Torqueboard,…about your KV theory,…would 'nt a smaller motor gear like a 14t or 12t allow you to have even more RPM, at cruising speed , taking even more advantage of high RPM for power ???
I rarely encounter and climb hills from a dead stop so with momentum I don’t think a slightly lower kv motor will make much of a difference.
I’m looking at building a 2nd board using a 42.3v battery and I want to go dual 6374 230kv motors, diyelectricskateboard used to sell them and they were 3000+ watts, I can’t find anywhere else that sell them that can handle 12s batteries and diyelectricskateboard stopped making them, it’s really annoying so I’ll probably have to settle with their 190kvs bleh
That would be retardedly fast with duals.
Absolutely, I plan on gearing it for about 65km/h, on paper my current board can but it doesn’t have the torque to do it, mainly I want my next board to hit top speed even with heaps of wind resistance, and hills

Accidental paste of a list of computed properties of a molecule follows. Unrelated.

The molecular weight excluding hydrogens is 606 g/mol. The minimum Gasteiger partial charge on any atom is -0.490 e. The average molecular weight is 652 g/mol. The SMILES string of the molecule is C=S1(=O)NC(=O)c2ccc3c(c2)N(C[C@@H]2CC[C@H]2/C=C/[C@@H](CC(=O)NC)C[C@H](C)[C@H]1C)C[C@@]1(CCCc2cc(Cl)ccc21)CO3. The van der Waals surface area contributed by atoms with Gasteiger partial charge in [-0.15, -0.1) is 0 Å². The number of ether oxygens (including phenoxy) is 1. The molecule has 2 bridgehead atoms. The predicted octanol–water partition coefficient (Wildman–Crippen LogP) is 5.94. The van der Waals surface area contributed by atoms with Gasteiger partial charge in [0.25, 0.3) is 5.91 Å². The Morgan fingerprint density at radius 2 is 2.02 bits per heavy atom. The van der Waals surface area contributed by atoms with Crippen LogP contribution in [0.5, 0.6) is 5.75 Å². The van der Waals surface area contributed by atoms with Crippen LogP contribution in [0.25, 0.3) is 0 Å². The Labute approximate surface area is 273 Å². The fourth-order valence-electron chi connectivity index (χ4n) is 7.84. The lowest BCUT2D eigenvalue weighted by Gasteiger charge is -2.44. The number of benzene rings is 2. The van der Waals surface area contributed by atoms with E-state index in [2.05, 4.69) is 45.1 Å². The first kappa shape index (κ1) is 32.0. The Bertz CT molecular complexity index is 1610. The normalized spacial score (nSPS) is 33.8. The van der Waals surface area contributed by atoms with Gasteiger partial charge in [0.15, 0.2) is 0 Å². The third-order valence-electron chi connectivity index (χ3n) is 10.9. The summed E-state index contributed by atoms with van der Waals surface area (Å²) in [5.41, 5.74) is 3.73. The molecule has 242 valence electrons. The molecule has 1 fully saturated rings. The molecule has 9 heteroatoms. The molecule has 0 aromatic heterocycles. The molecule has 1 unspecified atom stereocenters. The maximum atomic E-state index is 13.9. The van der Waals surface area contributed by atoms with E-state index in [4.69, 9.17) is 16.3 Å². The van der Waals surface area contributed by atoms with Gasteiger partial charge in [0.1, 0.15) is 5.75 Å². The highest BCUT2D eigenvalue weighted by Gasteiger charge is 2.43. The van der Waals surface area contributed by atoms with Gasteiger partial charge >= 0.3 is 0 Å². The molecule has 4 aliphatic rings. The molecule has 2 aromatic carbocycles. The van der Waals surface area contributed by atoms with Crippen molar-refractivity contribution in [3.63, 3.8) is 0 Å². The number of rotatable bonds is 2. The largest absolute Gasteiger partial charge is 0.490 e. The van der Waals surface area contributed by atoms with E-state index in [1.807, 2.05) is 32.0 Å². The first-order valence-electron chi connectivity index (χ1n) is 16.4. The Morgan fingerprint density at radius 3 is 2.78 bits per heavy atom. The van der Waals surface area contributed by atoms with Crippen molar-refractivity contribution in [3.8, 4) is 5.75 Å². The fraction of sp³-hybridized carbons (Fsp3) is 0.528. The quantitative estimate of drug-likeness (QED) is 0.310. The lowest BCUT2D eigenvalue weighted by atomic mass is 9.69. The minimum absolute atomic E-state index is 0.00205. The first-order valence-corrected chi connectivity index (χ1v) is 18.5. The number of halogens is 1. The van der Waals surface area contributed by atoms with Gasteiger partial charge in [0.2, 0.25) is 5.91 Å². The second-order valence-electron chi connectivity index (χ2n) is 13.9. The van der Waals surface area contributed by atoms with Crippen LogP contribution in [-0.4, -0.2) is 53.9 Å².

I live in a pretty hilly area, with some pretty steep ones! Don’t know the exact grade, but I would say the steepest is somewhere between 18%-22%, which is quite steep indeed! I had a single SK3 6364 with 15/40 on 83mm wheels, and the board tackled it no problem, once I sorted out heat dissipation issues on my VESC. I could cruise up a 15% grade hill at around 18+mph! That is, given I had a running start.
By bumping up my motor max to around 120A, I was able to get the board to start from a standstill on flats, and it even had enough torque to start uphill on a single push. I weigh 175lb, so if you weigh around my weight, you should be able to get up most hills on a single 6374, assuming you gear it right!